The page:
Money is an abstraction for exchanges among people. The money, the goods and the services between the people change, as do the parties trading, but the exchange (or market) itself doesn’t change.
Barters and trades have always been necessary for survival. To a trend follower, these same barters and trades, these exchanges represent potential trends, nothing more, nothing less, unchanged over time.
The change and volatility implicit in the markets work to your advantage. You won’t make money without them. Flexibility, adaptability, and quick response keep you nimble when you need to preserve capital during losing streaks. Don’t get caught up in the whys of markets. Markets stay the same because they will always change. But as a trend follower, you don’t care, and you always know how to react to change.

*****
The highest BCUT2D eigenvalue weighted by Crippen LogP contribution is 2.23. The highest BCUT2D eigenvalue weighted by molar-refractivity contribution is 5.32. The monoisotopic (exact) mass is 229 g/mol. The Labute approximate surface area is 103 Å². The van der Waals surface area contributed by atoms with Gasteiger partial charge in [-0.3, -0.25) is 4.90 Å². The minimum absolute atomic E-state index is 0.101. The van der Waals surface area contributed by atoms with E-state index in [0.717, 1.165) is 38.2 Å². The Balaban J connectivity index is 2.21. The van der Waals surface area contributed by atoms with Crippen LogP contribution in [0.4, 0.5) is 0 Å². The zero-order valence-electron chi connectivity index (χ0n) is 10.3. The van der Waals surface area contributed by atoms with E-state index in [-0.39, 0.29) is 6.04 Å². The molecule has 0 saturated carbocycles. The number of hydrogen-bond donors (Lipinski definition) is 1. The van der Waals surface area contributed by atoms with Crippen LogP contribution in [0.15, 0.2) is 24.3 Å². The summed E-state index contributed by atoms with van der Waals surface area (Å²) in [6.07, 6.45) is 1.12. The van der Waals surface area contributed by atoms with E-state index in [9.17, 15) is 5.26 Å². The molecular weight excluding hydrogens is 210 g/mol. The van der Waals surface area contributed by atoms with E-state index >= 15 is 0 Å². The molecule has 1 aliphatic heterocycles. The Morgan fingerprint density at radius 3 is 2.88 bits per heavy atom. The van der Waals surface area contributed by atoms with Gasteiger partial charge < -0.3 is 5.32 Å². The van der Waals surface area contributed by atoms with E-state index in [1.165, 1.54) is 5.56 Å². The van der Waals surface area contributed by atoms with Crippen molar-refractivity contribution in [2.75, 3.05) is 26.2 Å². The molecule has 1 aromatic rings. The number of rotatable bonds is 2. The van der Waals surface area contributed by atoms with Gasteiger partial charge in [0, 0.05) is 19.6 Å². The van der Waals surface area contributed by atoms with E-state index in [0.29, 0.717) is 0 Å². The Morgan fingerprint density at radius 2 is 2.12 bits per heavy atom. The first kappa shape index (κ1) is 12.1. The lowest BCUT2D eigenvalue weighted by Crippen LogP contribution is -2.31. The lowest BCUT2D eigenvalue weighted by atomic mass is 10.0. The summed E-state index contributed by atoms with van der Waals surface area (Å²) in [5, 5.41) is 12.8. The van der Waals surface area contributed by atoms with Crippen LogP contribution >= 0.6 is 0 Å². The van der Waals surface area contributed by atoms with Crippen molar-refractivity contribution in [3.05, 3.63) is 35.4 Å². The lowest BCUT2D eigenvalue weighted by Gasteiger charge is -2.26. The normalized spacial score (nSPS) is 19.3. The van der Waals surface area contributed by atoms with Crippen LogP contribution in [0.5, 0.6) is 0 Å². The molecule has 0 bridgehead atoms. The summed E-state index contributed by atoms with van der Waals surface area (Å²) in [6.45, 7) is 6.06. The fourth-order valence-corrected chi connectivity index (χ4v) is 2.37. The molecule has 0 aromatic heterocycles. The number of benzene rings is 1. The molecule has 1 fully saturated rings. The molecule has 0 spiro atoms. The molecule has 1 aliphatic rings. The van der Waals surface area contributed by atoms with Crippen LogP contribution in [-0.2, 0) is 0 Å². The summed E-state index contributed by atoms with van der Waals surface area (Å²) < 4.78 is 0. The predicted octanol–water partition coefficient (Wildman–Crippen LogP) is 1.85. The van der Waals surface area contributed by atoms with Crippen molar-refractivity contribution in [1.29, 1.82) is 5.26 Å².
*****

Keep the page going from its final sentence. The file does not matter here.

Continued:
David Mackay published Extraordinary Popular Delusions and the Madness of Crowds in 1841. His famous essay chronicles a mania for exotic tulip bulbs in 17th Century Holland, but the example still resonates. That crowd made a seemingly infinite hunger for the flower into a speculation bubble. More recently, a crowd got caught up in a seemingly infinite hunger for internet companies. It was only the latest bubble, and it won’t be the last.
Anytime there’s a bubble or a major move, traditional investors reevaluate. Whether their hopes are dashed or their wildest dreams are imagined, they still ask: What’s next? Never satisfied. Everyone is too anxious to board the roller coaster again, front or back, up or down. Which is why when J.P. Morgan was asked what the market would do, he replied: “It will fluctuate.”